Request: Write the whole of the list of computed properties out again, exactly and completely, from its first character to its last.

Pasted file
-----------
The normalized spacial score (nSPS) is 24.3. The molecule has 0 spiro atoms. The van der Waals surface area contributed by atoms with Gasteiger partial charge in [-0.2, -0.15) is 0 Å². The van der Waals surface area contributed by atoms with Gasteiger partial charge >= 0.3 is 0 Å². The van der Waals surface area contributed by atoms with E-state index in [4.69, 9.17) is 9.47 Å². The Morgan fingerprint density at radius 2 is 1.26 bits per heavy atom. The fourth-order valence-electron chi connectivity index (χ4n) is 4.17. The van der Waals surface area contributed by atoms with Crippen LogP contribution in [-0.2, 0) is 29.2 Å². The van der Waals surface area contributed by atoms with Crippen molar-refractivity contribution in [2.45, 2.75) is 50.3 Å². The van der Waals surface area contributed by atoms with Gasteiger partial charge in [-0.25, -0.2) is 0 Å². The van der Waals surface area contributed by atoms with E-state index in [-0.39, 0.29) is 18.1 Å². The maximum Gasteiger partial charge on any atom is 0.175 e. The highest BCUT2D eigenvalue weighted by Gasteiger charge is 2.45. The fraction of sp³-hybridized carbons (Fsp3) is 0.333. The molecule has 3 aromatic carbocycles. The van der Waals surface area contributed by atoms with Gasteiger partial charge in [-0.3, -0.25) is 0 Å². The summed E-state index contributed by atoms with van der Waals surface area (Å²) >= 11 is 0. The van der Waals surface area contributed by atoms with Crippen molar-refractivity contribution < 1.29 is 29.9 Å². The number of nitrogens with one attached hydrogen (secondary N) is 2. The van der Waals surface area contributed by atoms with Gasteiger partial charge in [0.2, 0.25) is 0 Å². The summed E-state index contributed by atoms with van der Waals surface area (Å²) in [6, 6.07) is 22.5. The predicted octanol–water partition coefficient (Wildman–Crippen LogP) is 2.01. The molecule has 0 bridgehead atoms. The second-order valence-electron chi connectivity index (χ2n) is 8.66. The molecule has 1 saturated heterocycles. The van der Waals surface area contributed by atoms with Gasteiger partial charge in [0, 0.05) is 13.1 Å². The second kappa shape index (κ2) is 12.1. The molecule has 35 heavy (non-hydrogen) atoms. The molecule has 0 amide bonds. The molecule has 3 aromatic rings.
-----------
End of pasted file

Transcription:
The normalized spacial score (nSPS) is 24.3. The molecule has 0 spiro atoms. The van der Waals surface area contributed by atoms with Gasteiger partial charge in [-0.2, -0.15) is 0 Å². The van der Waals surface area contributed by atoms with Gasteiger partial charge >= 0.3 is 0 Å². The van der Waals surface area contributed by atoms with E-state index in [4.69, 9.17) is 9.47 Å². The Morgan fingerprint density at radius 2 is 1.26 bits per heavy atom. The fourth-order valence-electron chi connectivity index (χ4n) is 4.17. The van der Waals surface area contributed by atoms with Crippen LogP contribution in [-0.2, 0) is 29.2 Å². The van der Waals surface area contributed by atoms with Crippen molar-refractivity contribution in [2.45, 2.75) is 50.3 Å². The van der Waals surface area contributed by atoms with Gasteiger partial charge in [-0.25, -0.2) is 0 Å². The van der Waals surface area contributed by atoms with E-state index in [-0.39, 0.29) is 18.1 Å². The maximum Gasteiger partial charge on any atom is 0.175 e. The highest BCUT2D eigenvalue weighted by Gasteiger charge is 2.45. The fraction of sp³-hybridized carbons (Fsp3) is 0.333. The molecule has 3 aromatic carbocycles. The van der Waals surface area contributed by atoms with Gasteiger partial charge in [-0.3, -0.25) is 0 Å². The summed E-state index contributed by atoms with van der Waals surface area (Å²) >= 11 is 0. The van der Waals surface area contributed by atoms with Crippen molar-refractivity contribution < 1.29 is 29.9 Å². The number of nitrogens with one attached hydrogen (secondary N) is 2. The van der Waals surface area contributed by atoms with Gasteiger partial charge in [0.2, 0.25) is 0 Å². The summed E-state index contributed by atoms with van der Waals surface area (Å²) in [6, 6.07) is 22.5. The predicted octanol–water partition coefficient (Wildman–Crippen LogP) is 2.01. The molecule has 0 bridgehead atoms. The second-order valence-electron chi connectivity index (χ2n) is 8.66. The molecule has 1 saturated heterocycles. The van der Waals surface area contributed by atoms with Gasteiger partial charge in [0, 0.05) is 13.1 Å². The second kappa shape index (κ2) is 12.1. The molecule has 35 heavy (non-hydrogen) atoms. The molecule has 0 amide bonds. The molecule has 3 aromatic rings.